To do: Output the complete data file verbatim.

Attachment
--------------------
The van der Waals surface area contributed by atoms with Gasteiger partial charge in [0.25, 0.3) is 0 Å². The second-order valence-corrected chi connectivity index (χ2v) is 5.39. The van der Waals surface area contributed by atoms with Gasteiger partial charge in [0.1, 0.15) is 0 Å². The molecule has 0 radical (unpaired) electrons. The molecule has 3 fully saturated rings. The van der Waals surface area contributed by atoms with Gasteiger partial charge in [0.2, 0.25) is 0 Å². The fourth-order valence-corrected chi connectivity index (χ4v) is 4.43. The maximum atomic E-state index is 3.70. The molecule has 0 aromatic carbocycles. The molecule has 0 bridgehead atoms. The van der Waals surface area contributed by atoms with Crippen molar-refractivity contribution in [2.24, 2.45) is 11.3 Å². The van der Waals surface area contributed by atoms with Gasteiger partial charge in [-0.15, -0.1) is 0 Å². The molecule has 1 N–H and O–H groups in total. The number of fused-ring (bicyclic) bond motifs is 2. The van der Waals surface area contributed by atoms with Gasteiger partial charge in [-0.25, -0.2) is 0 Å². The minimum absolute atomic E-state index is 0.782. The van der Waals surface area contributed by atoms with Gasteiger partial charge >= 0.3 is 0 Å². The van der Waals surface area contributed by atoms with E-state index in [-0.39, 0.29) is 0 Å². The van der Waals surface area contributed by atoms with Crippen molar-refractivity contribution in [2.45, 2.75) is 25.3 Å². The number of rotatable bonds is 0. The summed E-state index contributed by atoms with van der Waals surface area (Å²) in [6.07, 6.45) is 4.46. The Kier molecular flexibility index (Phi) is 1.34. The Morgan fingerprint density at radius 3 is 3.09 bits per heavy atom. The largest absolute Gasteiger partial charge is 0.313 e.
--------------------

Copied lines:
The van der Waals surface area contributed by atoms with Gasteiger partial charge in [0.25, 0.3) is 0 Å². The second-order valence-corrected chi connectivity index (χ2v) is 5.39. The van der Waals surface area contributed by atoms with Gasteiger partial charge in [0.1, 0.15) is 0 Å². The molecule has 0 radical (unpaired) electrons. The molecule has 3 fully saturated rings. The van der Waals surface area contributed by atoms with Gasteiger partial charge in [0.2, 0.25) is 0 Å². The fourth-order valence-corrected chi connectivity index (χ4v) is 4.43. The maximum atomic E-state index is 3.70. The molecule has 0 aromatic carbocycles. The molecule has 0 bridgehead atoms. The van der Waals surface area contributed by atoms with Crippen molar-refractivity contribution in [2.24, 2.45) is 11.3 Å². The van der Waals surface area contributed by atoms with Gasteiger partial charge in [-0.15, -0.1) is 0 Å². The molecule has 1 N–H and O–H groups in total. The number of fused-ring (bicyclic) bond motifs is 2. The van der Waals surface area contributed by atoms with Gasteiger partial charge in [-0.25, -0.2) is 0 Å². The minimum absolute atomic E-state index is 0.782. The van der Waals surface area contributed by atoms with Gasteiger partial charge >= 0.3 is 0 Å². The van der Waals surface area contributed by atoms with E-state index in [-0.39, 0.29) is 0 Å². The van der Waals surface area contributed by atoms with Crippen molar-refractivity contribution in [2.45, 2.75) is 25.3 Å². The number of rotatable bonds is 0. The summed E-state index contributed by atoms with van der Waals surface area (Å²) in [6.07, 6.45) is 4.46. The Kier molecular flexibility index (Phi) is 1.34. The Morgan fingerprint density at radius 3 is 3.09 bits per heavy atom. The largest absolute Gasteiger partial charge is 0.313 e.